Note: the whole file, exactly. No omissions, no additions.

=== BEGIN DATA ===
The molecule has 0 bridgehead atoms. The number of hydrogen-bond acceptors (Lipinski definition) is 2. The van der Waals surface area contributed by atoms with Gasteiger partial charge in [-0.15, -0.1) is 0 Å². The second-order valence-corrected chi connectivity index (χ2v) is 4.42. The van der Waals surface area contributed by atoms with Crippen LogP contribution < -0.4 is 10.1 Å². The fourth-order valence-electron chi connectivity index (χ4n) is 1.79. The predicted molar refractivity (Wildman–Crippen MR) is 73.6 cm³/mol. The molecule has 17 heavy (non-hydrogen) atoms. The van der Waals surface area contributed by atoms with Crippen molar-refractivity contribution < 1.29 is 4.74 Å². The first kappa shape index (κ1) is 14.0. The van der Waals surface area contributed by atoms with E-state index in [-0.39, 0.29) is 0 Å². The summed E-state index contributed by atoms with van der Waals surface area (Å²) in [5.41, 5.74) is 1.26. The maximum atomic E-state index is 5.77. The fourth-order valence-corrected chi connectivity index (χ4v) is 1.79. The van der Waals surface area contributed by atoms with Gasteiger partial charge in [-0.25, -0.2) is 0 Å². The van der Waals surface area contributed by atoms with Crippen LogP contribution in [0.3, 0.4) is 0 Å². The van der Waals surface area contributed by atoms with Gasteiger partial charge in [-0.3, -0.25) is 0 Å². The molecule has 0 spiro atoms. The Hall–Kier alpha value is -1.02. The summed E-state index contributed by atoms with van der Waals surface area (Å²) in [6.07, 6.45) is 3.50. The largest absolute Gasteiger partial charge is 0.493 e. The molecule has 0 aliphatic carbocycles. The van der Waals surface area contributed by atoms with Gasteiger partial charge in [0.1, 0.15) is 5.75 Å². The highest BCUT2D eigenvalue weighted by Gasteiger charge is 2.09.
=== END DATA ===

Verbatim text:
The molecule has 0 bridgehead atoms. The number of hydrogen-bond acceptors (Lipinski definition) is 2. The van der Waals surface area contributed by atoms with Gasteiger partial charge in [-0.15, -0.1) is 0 Å². The second-order valence-corrected chi connectivity index (χ2v) is 4.42. The van der Waals surface area contributed by atoms with Crippen LogP contribution < -0.4 is 10.1 Å². The fourth-order valence-electron chi connectivity index (χ4n) is 1.79. The predicted molar refractivity (Wildman–Crippen MR) is 73.6 cm³/mol. The molecule has 17 heavy (non-hydrogen) atoms. The van der Waals surface area contributed by atoms with Crippen molar-refractivity contribution < 1.29 is 4.74 Å². The first kappa shape index (κ1) is 14.0. The van der Waals surface area contributed by atoms with E-state index in [-0.39, 0.29) is 0 Å². The summed E-state index contributed by atoms with van der Waals surface area (Å²) in [5.41, 5.74) is 1.26. The maximum atomic E-state index is 5.77. The fourth-order valence-corrected chi connectivity index (χ4v) is 1.79. The van der Waals surface area contributed by atoms with Gasteiger partial charge in [-0.25, -0.2) is 0 Å². The van der Waals surface area contributed by atoms with Crippen LogP contribution in [0.3, 0.4) is 0 Å². The van der Waals surface area contributed by atoms with Gasteiger partial charge in [-0.3, -0.25) is 0 Å². The molecule has 0 spiro atoms. The Hall–Kier alpha value is -1.02. The summed E-state index contributed by atoms with van der Waals surface area (Å²) in [6.07, 6.45) is 3.50. The largest absolute Gasteiger partial charge is 0.493 e. The molecule has 0 aliphatic carbocycles. The van der Waals surface area contributed by atoms with Gasteiger partial charge in [0.1, 0.15) is 5.75 Å². The highest BCUT2D eigenvalue weighted by Gasteiger charge is 2.09.